Third year is stressful but there’s a bittersweet sense that it’s all coming to an end
Huffing and puffing my way to my 9am is a real test of the endurance, willpower and motivation I have in the tank for my final few months at university
There’s no two ways about it, final year is stressful. It’s deadline after deadline after deadline. The sense of ease and calm that existed in first term is gone. The January exam season is over, we’re back after the Christmas break and the workload has hit us like a tonne of bricks. It’s only the second week of lectures and huffing and puffing my way to my Thursday morning 9am is a real test of the endurance, willpower and motivation I have in the tank for my final few months at university.
In final year there’s a lot going on all of the time
I keep saying to friends that I can’t believe we’re in final year. First year was a wipeout from Covid but we made the most of it, second year was the sandwich filler, slap bang in the middle, and now, I’m in third year and you’re telling me that in a few months it all comes to an end? When you add a certain dissertation on top of the deadlines and keeping up with module content, it’s a lot for anyone, and I study a degree that involves looking at trees and going on bat walks. I’ve even had an exam purely about soil.
There are so many possibilities contained within the next few months that it can be unnerving
The unknowns of the the wedge of time between now and summer seem vast and wide. For many, perhaps it feels quite unnerving. In free moments I find myself scanning the web for summer internships and thinking about whether a grad job is actually the most sensible route to take. Some friends have mega jobs lined up after uni in the big smoke of London, and call me old fashioned, but I’ve been surprised by how many people are doing a masters.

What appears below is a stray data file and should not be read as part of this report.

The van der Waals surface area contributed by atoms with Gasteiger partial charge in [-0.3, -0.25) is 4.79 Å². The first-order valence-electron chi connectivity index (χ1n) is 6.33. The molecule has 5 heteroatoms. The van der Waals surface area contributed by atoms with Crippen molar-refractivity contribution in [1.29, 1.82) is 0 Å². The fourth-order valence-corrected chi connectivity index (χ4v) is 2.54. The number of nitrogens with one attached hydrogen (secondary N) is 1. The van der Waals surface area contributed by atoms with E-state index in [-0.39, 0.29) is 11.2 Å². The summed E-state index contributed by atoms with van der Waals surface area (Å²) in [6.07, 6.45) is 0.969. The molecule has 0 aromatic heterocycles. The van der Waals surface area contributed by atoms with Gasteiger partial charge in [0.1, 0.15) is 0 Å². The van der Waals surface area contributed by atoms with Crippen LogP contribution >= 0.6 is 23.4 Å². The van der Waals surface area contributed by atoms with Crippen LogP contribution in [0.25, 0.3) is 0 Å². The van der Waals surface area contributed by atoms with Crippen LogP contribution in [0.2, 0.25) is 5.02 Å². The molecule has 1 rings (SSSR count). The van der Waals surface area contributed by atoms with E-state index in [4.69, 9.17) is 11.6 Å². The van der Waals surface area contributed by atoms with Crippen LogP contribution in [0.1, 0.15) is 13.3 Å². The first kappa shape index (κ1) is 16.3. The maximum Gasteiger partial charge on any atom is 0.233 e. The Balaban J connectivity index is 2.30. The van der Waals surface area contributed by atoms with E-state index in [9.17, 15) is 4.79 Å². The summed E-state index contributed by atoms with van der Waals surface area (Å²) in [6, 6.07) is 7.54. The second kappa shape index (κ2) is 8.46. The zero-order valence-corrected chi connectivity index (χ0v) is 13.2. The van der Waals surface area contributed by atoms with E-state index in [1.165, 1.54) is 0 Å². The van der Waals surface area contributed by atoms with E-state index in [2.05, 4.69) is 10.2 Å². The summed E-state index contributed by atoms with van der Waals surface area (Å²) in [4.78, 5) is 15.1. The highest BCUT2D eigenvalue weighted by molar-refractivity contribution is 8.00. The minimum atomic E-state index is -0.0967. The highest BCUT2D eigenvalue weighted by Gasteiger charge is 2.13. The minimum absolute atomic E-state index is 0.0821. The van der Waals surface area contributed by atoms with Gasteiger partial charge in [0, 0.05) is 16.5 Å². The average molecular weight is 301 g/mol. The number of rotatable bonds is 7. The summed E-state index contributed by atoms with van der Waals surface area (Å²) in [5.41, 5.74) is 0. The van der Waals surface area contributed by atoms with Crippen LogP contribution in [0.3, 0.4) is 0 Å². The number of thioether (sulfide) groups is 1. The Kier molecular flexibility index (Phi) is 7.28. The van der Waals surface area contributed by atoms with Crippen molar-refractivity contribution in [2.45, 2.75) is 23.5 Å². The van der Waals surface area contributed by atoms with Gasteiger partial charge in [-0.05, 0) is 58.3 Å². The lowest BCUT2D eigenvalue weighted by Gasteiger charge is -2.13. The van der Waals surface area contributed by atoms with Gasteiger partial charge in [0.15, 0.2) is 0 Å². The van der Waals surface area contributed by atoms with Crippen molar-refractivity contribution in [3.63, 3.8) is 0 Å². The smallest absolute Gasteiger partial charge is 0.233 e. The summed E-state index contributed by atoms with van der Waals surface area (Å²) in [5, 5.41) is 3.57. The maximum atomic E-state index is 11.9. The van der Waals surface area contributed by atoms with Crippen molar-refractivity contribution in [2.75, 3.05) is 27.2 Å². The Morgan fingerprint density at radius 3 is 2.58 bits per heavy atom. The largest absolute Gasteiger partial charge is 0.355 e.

I suppose up until now we’ve had the security of university to come back to after summer break. This year it’s different and plans can change, but I’ll miss Nottingham as a base. Wollaton Park, campus, The White Hart and Peggy’s Skylight – these places are as much a physical landmark of Nottingham as they are in memory.
Change is the only constant
Ultimately, there’s a lot of decisions to be made over the coming months. There’s a fine balance between time spent at the pub and keeping the diss rolling onwards. I feel it’s about embracing the mystery of what could happen, being grateful for opportunity, and focusing on the exciting times ahead.